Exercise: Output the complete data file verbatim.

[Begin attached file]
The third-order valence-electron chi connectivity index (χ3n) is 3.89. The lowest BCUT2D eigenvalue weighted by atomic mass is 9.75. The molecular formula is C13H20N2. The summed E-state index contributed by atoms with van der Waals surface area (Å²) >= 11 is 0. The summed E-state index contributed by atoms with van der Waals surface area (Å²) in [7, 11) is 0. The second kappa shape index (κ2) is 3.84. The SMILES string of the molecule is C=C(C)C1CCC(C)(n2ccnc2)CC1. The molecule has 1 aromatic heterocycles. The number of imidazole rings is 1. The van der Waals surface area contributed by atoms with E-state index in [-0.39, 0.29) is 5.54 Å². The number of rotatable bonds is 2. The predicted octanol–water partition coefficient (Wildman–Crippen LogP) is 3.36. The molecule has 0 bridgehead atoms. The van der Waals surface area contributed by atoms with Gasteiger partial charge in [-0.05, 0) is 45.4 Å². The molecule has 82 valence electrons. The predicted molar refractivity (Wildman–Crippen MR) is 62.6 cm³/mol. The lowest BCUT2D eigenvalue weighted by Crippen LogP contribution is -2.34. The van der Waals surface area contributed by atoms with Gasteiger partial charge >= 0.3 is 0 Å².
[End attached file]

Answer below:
The third-order valence-electron chi connectivity index (χ3n) is 3.89. The lowest BCUT2D eigenvalue weighted by atomic mass is 9.75. The molecular formula is C13H20N2. The summed E-state index contributed by atoms with van der Waals surface area (Å²) >= 11 is 0. The summed E-state index contributed by atoms with van der Waals surface area (Å²) in [7, 11) is 0. The second kappa shape index (κ2) is 3.84. The SMILES string of the molecule is C=C(C)C1CCC(C)(n2ccnc2)CC1. The molecule has 1 aromatic heterocycles. The number of imidazole rings is 1. The van der Waals surface area contributed by atoms with E-state index in [-0.39, 0.29) is 5.54 Å². The number of rotatable bonds is 2. The predicted octanol–water partition coefficient (Wildman–Crippen LogP) is 3.36. The molecule has 0 bridgehead atoms. The van der Waals surface area contributed by atoms with Gasteiger partial charge in [-0.05, 0) is 45.4 Å². The molecule has 82 valence electrons. The predicted molar refractivity (Wildman–Crippen MR) is 62.6 cm³/mol. The lowest BCUT2D eigenvalue weighted by Crippen LogP contribution is -2.34. The van der Waals surface area contributed by atoms with Gasteiger partial charge >= 0.3 is 0 Å².